• S. Folkman
  • Psychology
    Kango kenkyu. The Japanese journal of nursing research
  • 1988

Personality and coping as moderators of work stress processes: Models, methods and measures

Abstract This article reviews the role of individual differences in work stress processes, with particular reference to personality and coping as moderator variables. Vulnerability/resilience and

Meaning in the Context of Stress and Coping

Although theoretical and empirical work on topics related to meaning and meaning making proliferate, careful evaluation and integration of this area have not been carried out. Toward this end, this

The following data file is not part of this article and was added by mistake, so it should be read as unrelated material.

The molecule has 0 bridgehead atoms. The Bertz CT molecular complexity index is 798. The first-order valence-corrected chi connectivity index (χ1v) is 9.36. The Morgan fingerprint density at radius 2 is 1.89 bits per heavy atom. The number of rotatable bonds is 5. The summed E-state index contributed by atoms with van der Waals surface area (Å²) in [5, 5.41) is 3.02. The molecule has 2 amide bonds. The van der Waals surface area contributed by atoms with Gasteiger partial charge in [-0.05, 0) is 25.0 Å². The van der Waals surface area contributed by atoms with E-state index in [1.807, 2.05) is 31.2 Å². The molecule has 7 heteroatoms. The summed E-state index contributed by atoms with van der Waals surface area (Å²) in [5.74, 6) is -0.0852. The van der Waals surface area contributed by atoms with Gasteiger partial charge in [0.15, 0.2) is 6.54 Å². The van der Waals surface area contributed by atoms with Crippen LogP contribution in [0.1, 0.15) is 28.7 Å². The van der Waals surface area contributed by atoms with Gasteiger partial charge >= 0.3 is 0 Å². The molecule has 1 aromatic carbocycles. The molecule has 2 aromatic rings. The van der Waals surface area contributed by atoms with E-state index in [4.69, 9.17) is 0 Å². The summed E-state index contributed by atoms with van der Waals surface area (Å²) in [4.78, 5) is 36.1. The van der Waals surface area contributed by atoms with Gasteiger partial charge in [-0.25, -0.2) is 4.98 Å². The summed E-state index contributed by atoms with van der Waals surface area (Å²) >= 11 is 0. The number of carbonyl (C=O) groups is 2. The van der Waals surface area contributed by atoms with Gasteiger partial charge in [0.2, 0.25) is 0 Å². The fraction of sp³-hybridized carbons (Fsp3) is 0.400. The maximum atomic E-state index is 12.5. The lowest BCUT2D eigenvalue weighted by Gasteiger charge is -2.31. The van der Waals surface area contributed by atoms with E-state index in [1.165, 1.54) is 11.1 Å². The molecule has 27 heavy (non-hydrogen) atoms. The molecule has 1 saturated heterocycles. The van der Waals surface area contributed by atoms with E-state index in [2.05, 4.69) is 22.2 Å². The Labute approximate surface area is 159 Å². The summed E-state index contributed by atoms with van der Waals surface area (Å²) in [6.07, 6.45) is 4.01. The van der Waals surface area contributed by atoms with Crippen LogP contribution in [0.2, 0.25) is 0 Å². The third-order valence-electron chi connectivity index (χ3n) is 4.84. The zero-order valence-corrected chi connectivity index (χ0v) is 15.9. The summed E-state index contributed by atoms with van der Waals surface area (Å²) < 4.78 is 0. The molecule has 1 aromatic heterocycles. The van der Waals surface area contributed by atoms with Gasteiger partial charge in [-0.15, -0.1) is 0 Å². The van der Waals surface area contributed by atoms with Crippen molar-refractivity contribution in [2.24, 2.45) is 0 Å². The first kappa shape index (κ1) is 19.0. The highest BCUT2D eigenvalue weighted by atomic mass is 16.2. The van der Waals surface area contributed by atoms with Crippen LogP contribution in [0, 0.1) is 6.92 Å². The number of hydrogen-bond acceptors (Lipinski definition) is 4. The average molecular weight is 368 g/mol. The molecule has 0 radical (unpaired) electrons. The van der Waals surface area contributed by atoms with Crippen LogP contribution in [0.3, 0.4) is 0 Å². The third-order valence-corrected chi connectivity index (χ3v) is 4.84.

Primary appraisal, secondary appraisal and coping: Their role in stressful work encounters.

Despite continued interest in occupational stress research at least three issues continue to confront researchers. These include the way work stress is operationalized; the measurement of work

The changing nature of work and stress

Considers the architecture and production of everyday life and its positive outcomes, as well as ways of disrupting it, resulting in the loss of these outcomes. Indirectly, such disruption might be

Work stress and coping: drawing together research and practice

Despite the enthusiasm for coping research, reviewers are concerned that much of the research has failed to live up to expectations as to its practical relevance. Yet the debate about the application